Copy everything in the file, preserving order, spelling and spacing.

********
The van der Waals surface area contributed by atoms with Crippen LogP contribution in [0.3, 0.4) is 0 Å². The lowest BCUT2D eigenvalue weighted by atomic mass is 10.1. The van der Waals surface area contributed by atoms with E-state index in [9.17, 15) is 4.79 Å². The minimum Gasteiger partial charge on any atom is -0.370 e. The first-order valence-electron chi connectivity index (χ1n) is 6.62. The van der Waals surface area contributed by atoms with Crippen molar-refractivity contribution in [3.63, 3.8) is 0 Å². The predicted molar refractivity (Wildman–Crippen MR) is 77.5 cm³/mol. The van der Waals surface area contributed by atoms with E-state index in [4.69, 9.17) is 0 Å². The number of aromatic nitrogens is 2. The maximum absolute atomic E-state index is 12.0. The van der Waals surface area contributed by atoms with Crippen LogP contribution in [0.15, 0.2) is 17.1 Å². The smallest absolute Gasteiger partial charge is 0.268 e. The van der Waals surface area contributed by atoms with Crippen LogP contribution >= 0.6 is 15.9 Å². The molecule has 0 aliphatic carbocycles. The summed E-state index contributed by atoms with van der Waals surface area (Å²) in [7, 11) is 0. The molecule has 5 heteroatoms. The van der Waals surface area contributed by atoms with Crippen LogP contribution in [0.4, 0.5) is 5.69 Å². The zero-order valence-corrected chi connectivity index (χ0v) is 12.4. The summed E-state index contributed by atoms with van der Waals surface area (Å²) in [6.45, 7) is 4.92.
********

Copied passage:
The van der Waals surface area contributed by atoms with Crippen LogP contribution in [0.3, 0.4) is 0 Å². The lowest BCUT2D eigenvalue weighted by atomic mass is 10.1. The van der Waals surface area contributed by atoms with E-state index in [9.17, 15) is 4.79 Å². The minimum Gasteiger partial charge on any atom is -0.370 e. The first-order valence-electron chi connectivity index (χ1n) is 6.62. The van der Waals surface area contributed by atoms with Crippen molar-refractivity contribution in [3.63, 3.8) is 0 Å². The predicted molar refractivity (Wildman–Crippen MR) is 77.5 cm³/mol. The van der Waals surface area contributed by atoms with E-state index in [4.69, 9.17) is 0 Å². The number of aromatic nitrogens is 2. The maximum absolute atomic E-state index is 12.0. The van der Waals surface area contributed by atoms with Crippen LogP contribution in [0.15, 0.2) is 17.1 Å². The smallest absolute Gasteiger partial charge is 0.268 e. The van der Waals surface area contributed by atoms with Crippen LogP contribution >= 0.6 is 15.9 Å². The molecule has 0 aliphatic carbocycles. The summed E-state index contributed by atoms with van der Waals surface area (Å²) in [7, 11) is 0. The molecule has 5 heteroatoms. The van der Waals surface area contributed by atoms with Crippen LogP contribution in [0.4, 0.5) is 5.69 Å². The zero-order valence-corrected chi connectivity index (χ0v) is 12.4. The summed E-state index contributed by atoms with van der Waals surface area (Å²) in [6.45, 7) is 4.92.